On November 19, IBTM World, one of the world's largest international events, will host a three-day networking extravaganza, filled with updates on the latest in events, meetings, conferences and technology. Of the immense amount of festivities on the IBTM itinerary, among them is the Tech Watch Award, given to those companies that are working hard to enhance the events experience for attendees and making it more efficient for the professionals in the industry.
With the event just around the corner, IBTM asked the experts -- doubling as Tech Award judges -- about what they're most excited about, how tech can improve events and their thoughts on the biggest challenges planners face in the world of event technology.
James Morgan, founder of Event Tech Lab, expressed excitement about Rich Communications Services (RCS), which are text- and voice-based chatbots. Morgan believes they will have "a big impact on events in the future." Referencing a study by Gartner, a research and advisory company, it was projected that by 2020, 75 percent of customer service communications will occur via RCS. "Due to this technological advancement, production costs and attendee satisfaction have increased," he said.
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Kubify's Learning Toolbox, which won IBTM's People's Choice Tech Watch Award last year, is what Martin Sirk, owner of Sirk Serendipity, is most excited about. He's less excited about what it is marketed as an ePoster, engagement enhancer and Round Table content, than for what it may do in the future. "The potential of Learning Toolbox to add depth and intelligence to any delegate-to-delegate interaction is enormous," he said. "I can see it being used in all kinds of innovative ways by smart meeting organizers; and it is very user-friendly."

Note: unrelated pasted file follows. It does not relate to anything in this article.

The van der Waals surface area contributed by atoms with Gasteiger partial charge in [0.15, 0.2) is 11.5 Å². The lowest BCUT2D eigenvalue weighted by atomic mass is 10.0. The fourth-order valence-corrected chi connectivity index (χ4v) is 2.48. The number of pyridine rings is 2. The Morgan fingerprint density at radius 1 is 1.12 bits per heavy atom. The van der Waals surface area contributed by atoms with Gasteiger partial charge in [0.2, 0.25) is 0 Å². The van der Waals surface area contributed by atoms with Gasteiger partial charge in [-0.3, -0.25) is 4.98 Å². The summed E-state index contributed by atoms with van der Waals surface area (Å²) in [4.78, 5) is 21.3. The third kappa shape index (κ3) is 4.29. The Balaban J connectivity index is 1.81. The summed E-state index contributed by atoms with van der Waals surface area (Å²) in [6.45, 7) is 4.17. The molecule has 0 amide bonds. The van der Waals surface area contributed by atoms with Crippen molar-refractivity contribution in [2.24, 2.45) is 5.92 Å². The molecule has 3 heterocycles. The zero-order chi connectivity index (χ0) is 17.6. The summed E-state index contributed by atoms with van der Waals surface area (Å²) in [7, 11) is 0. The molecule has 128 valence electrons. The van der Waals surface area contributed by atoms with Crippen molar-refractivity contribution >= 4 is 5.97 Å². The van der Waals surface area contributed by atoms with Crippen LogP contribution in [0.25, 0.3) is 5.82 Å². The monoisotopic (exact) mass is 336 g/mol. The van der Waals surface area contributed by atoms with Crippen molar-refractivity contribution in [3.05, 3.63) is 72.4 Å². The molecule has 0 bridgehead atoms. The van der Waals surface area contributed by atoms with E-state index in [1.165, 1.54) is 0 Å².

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"The best event technologies take human psychology in account," said Sirkin. Event tech has numerous benefits, among them are helping the less socially adept to network and create connections, merging behavior with event programs to spark greater engagement and adapting to the different learning styles of attendees.
Data, one of the most sought-after currencies by companies large and small, was also mentioned by Sirk. "Some extremely valuable technologies help organizers manage and exchange an overwhelming volume of data gathered at events, as well as analyze this data through identifying patterns and predicting behaviors, which later can provide opportunities for improvement," Sirk said.
According to Morgan, event technology deployment is based on three factors: which technology will suit an audience, the organizer and their client's willingness to embrace technology, and the event's budget for event technology. External factors, such as Wi-Fi quality and device connectivity, can also greatly affect the use of technology during an event.
Sirk believes that most planners don't make the best use of new technology. There are numerous reasons, he says: "Firstly, there is a fear of failure, which inhibits experimentation; secondly, many organizers seek technological solutions that fit into their existing event model, rather than taking risks and recognizing that technologies could provide an opportunity to reinvent an event; thirdly, few organizers understand the psychology of their delegates, so they can't judge which technologies would have the best potential to enhance an event; or they omit to see the difference between an online experience and live events."
Technology moves at a much faster rate than event planners can adapt, that's where a big problem lies, according to Corbin Ball, founder of Corbin Ball & Co. Given the rate at which technology moves, planners are hesitant to adopt new technologies for tasks, such as delegate vetting, lest they turn out to be a waste of time. "Technology choices should be made based on organizers' goals of improving the event in measurable ways, as opposed to choosing the newest, flashiest product," Corbin added.